A Christmas Carol: 3D Super Play

Carrey's Christmas-hating miser is well worth donning those silly 3D spex for

A Christmas Carol as envisaged by Robert Zemeckis, is a rather darker retelling of the Dickens classic than you mighty imagine from the Disney Empire. It also has the distinction of being the first 3D Blu-ray from the 'House of the Mouse'. While some might argue that Toy Story 3 should have led the charge, this is actually the better choice. Despite a requirement to wear spex theatrically, Toy Story 3D is a flat viewing experience. This is much more in, on and around your face. 

Perhaps the biggest surprise is that there’s no big surprise; the story is as faithful as a Labradore puppy. But that doesn’t mean it lacks chills. On the contrary, this is a cracking Christmas ghost story, only mildly derailed by token attempts at slapstick.   

Director Zemeckis revisits the mo-cap techniques he employed in The Polar Express and Beowulf, only this time around the character performances and likenesses are a lot more convincing: Scrooge clearly is Jim Carrey in everything but flesh, while Gary Oldman and Colin Firth make distinct and identifiable contributions.

Bizarrely, this triple disc set contains two Blu-rays. One 3D, the other 2D. Given that the 3D BD specification supports backwards compatibility this decision to issue separate discs seems unnecessarily profligate. The third platter is not a DVD, but a Digital Copy disc. Stateside this is a four disc set, with the missing DVD platter.

Picture: Image quality on both Blu-rays is deep and crisp and even. The clarity of the CG rendering is outstanding – but to see it at its best you’ll need to view the 2D version. Here the quasi-photorealistic world of Dickens’ London has an undeniable beauty. The exquisite textures and subtlety in the rendering are compromised in 3D, thanks to a combination of crosstalk effects (from the TV) and increased dimness (from the glasses). That said, of the admittedly few 3D Blu-rays to break cover this year, this is one of the most enjoyable. The CG really allows Zemekis to play with parallax. The opening sequence which flies us over London through a snow storm is exhilarating, and when the hellish steed of the ghost of Christmas yet to come glowers into your face, it’s enough to boggle your mince pies.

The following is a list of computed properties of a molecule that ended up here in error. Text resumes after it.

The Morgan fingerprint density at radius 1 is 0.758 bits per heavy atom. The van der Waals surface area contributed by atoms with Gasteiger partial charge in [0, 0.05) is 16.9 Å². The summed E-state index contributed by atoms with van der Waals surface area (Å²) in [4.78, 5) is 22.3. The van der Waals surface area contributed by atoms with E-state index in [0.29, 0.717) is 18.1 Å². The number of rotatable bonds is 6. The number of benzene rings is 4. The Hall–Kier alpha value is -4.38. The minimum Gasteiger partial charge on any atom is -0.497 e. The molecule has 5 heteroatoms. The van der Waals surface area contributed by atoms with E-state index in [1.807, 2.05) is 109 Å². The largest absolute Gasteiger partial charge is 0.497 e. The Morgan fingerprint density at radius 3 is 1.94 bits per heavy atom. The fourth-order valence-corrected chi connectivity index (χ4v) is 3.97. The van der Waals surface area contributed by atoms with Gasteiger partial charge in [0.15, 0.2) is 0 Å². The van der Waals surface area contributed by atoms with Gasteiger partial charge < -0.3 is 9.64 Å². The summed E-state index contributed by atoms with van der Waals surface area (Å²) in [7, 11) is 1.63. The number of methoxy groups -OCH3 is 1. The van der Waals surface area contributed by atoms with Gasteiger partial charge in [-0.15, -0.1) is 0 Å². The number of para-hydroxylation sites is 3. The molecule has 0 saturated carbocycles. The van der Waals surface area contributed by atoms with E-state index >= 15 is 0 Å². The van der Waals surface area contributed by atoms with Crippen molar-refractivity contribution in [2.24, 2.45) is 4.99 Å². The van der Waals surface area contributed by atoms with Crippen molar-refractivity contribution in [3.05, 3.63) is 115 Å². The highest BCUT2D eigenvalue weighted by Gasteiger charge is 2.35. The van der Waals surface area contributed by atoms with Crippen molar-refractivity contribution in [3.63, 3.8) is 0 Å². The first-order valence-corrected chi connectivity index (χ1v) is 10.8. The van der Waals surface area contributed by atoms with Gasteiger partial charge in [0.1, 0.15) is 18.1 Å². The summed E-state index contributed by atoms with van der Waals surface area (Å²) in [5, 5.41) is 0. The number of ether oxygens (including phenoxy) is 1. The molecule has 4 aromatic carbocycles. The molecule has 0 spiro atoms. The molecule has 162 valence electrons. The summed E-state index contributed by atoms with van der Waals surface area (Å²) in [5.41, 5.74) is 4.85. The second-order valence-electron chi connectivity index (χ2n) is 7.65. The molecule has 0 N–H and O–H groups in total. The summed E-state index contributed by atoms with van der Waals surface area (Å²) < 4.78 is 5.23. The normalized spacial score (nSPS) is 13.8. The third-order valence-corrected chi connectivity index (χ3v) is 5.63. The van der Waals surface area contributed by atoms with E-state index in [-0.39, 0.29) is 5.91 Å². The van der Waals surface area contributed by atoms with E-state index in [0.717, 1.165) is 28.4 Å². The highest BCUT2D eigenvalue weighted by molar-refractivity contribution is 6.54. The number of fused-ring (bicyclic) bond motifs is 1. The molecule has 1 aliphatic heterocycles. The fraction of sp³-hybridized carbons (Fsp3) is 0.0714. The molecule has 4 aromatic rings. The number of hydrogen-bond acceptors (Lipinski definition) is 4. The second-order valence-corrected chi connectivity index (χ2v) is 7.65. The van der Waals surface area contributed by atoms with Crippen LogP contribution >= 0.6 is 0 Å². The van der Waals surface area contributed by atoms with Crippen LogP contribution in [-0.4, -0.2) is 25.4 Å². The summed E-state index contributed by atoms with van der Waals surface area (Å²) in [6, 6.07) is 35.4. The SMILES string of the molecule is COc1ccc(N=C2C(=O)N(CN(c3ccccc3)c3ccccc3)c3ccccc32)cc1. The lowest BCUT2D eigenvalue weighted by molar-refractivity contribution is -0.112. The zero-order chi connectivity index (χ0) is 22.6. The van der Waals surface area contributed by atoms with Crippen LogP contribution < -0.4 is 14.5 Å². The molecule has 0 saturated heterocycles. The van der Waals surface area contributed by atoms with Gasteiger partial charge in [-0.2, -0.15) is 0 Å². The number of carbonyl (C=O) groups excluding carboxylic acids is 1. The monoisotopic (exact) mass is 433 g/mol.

Picture rating: 4/5

Audio: Sonically, this disc is a Christmas cracker. Scrooge’s spectral apparitions gain fearsome solidity from the 5.1 DTS HD Master Audio mix, particularly the ghost of Jacob Marley, who returns weighed down with clanking chains wrapped around thwumping cash-boxes. When Scrooge is miniaturized during his flight from the Grim Reaper (surely a sequence devised purely to justify a theme park ride), the sound design leaves you deliciously giddy. Alan Silvestri’s score is less imaginative, primarily because he deliberately draws on all manner of seasonal influences. The result is an effective, if somewhat generic score. 
Audio rating: 4/5

Extras: Scrooge’s supplementals are as light and fluffy as freshly fallen snow. The 3D disc offers (logically) three dimensional extras. Keep your glasses on for both the Making Of Scrooge’s Wild Ride and Sneek Peak.  Flip to the 2D edition, and the highlight is Capturing Dickens. There’s also the self-explanatory On set with Sammi (Hanratty, a young actress who performs several characters), some deleted scenes and an ‘interactive’ Advent calendar. Don’t get too excited about the Discover Blu-Ray 3D With Timon and Pumbaa short though. We couldn’t make out who this clunky infomercial was aimed at.
Extras rating: 3/5

We say: This ghost story works its 3D schtick well; you’ll love the way Scrooge’s schnozzle and chin loom menacingly out of the screen

Walt Disney Home Entertainment, All-region BD, £30 approx, On sale now